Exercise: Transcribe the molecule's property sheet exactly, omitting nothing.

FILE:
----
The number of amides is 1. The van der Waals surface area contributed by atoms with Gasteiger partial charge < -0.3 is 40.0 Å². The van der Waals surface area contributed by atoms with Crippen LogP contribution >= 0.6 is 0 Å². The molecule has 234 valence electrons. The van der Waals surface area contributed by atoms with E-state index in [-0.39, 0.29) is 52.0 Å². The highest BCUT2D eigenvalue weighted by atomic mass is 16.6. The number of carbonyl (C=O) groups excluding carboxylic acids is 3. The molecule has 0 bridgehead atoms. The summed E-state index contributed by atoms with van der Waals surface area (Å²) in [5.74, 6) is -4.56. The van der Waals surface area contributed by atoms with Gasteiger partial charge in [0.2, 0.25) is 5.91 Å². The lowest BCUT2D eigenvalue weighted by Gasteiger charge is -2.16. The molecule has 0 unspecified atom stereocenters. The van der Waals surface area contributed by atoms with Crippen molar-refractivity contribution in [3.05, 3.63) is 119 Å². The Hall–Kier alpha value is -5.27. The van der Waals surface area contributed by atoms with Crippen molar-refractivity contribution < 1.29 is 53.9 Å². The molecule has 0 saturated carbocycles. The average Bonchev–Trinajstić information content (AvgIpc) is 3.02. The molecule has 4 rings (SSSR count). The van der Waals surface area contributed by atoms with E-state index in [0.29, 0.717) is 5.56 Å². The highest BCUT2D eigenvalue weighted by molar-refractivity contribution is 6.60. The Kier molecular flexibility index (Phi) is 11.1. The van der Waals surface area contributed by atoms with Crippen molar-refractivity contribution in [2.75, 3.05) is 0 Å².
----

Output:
The number of amides is 1. The van der Waals surface area contributed by atoms with Gasteiger partial charge < -0.3 is 40.0 Å². The van der Waals surface area contributed by atoms with Crippen LogP contribution >= 0.6 is 0 Å². The molecule has 234 valence electrons. The van der Waals surface area contributed by atoms with E-state index in [-0.39, 0.29) is 52.0 Å². The highest BCUT2D eigenvalue weighted by atomic mass is 16.6. The number of carbonyl (C=O) groups excluding carboxylic acids is 3. The molecule has 0 bridgehead atoms. The summed E-state index contributed by atoms with van der Waals surface area (Å²) in [5.74, 6) is -4.56. The van der Waals surface area contributed by atoms with Gasteiger partial charge in [0.2, 0.25) is 5.91 Å². The lowest BCUT2D eigenvalue weighted by Gasteiger charge is -2.16. The molecule has 0 unspecified atom stereocenters. The van der Waals surface area contributed by atoms with Crippen molar-refractivity contribution in [3.05, 3.63) is 119 Å². The Hall–Kier alpha value is -5.27. The van der Waals surface area contributed by atoms with Crippen molar-refractivity contribution < 1.29 is 53.9 Å². The molecule has 0 saturated carbocycles. The average Bonchev–Trinajstić information content (AvgIpc) is 3.02. The molecule has 4 rings (SSSR count). The van der Waals surface area contributed by atoms with E-state index in [0.29, 0.717) is 5.56 Å². The highest BCUT2D eigenvalue weighted by molar-refractivity contribution is 6.60. The Kier molecular flexibility index (Phi) is 11.1. The van der Waals surface area contributed by atoms with Crippen molar-refractivity contribution in [2.75, 3.05) is 0 Å².